When creative graduates miss their degree shows, they also miss the important exposure to potential employers. We’ve teamed up with The Drum to help.
If we think back over the events of the last two years, it can be overwhelming. High profile arrests, the escalating climate crisis, rolling coverage of the most extraordinary US elections in history, and the worldwide Black Lives Matter protests. All while a global pandemic raged. Like Covid, some of these things caught us by surprise, derailed us and changed our lives – personally, professionally and emotionally.
In March 2020, Wendy Asumadu took a big decision. Buoyed by the success of her side hustle as a make-up artist and content creator, she quit her job and went freelance. When the first lockdown was announced in the UK, it suddenly felt like the worst possible decision. “It was the most terrifying thing,” she recalls. “I wasn’t entitled to any of the self-employment schemes, I had no money. I was at my mum’s house, crying, ‘what am I going to do?’” In her heart, a life devoted to creativity was absolutely the right choice, but the world as we all knew it was turning upside down and she feared she’d made a terrible mistake.
Wendy had already spent years immersing herself in the bold colour that she was to become known for. “I’ve always been obsessed with art and colour,” she says. “Even when I was 14, I knew I was a creative.” Her Ghanaian heritage meant that life naturally presented a rich world of artistic influences. Her mother insisted that Wendy wore bright clothes to church (“It’s a celebration of god, Wendy, so you’ve got to wear colour!”), complementing her vibrant and densely patterned Kente and Dutch Wax fabrics that are synonymous with African fashion. But it was only after she graduated from university with a degree in Fine Art that she began to combine the bright colours of her home with the abstraction that she was drawn to as a painter – using her own face as a canvas (“My sister always did my make-up, but I needed to learn for myself because it always made us late!”). People noticed, complimenting her make-up when she worked in a fashion store after graduating. Her confidence grew, she began to document her handiwork on social media and Wendy’s World was born. “I was like, ‘people can take pictures of themselves and make money out of it? What is that?’” she laughs.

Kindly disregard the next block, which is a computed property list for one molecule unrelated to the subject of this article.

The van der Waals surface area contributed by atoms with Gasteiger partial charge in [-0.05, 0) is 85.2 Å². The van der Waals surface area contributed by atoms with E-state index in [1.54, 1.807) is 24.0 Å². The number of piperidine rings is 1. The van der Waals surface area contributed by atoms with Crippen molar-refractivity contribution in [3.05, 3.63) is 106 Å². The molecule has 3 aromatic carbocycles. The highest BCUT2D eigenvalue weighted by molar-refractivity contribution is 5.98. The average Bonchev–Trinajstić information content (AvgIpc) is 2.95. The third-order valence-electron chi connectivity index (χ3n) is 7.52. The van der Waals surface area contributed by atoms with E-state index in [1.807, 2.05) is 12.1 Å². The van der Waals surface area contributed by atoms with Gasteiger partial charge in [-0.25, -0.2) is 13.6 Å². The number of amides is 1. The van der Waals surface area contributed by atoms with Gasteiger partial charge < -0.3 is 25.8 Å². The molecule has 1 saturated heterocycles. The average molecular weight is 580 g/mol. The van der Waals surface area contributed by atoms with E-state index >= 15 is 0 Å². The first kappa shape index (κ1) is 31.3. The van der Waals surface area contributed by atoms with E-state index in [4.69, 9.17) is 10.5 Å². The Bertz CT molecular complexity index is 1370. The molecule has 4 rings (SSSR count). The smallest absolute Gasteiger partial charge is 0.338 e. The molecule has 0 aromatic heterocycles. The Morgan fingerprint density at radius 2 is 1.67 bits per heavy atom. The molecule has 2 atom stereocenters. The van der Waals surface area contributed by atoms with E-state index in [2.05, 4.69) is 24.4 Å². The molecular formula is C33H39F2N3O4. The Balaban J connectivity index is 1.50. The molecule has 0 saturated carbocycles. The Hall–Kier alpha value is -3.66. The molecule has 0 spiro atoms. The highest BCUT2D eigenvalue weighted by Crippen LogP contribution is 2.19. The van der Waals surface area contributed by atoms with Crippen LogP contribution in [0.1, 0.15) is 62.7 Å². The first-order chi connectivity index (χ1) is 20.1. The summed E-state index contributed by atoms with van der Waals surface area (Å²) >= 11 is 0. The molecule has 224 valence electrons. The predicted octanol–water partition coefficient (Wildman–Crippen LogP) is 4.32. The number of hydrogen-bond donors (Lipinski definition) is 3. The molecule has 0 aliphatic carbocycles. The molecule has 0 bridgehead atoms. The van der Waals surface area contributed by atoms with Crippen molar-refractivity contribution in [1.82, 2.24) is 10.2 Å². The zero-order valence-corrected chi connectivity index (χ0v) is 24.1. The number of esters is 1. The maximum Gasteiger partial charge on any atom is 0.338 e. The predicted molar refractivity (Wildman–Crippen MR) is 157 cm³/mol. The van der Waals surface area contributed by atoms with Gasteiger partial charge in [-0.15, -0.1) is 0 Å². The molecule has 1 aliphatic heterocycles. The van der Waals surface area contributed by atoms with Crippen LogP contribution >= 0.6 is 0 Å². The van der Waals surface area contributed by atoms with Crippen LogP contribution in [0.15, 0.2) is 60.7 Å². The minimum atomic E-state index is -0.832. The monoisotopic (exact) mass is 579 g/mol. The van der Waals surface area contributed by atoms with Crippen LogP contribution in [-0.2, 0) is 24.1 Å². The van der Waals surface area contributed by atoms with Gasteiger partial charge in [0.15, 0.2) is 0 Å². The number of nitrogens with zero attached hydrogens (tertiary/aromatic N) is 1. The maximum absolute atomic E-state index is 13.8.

As it turns out, they very much can. The growth of Wendy’s community led to the exciting opportunities that fuelled the decision to be a make-up artist and content creator full-time. However, it was a decision that put her firmly on ‘the coronacoaster’ and no one could have predicted what would happen next. Initially, she had to take an office job to get by, reversing her decision to create full-time, but even working nine to five, Covid restrictions meant that she had far more time to devote to Wendy’s World, as well as the wider community of Black content creators. “I’d seen issues of Black creators being ripped off and not credited,” she explains. “I wanted to to amplify dark skinned and Black creators because we all know that colourism is a big issue.” To this end, she organised a collaboration with a group of dark-skinned creatives who were involved in editorial make-up. However, both Wendy’s World and this new project were swept up by the wave of support for Black Lives Matter. “White creatives were sharing Black content creators and my name got in the mix of it. It just skyrocketed my page,” she says. It was a time of enormous visibility for the community of creators, but they were also exhausted. “And traumatised,” adds Wendy. “Because of everything that had happened and protesting.”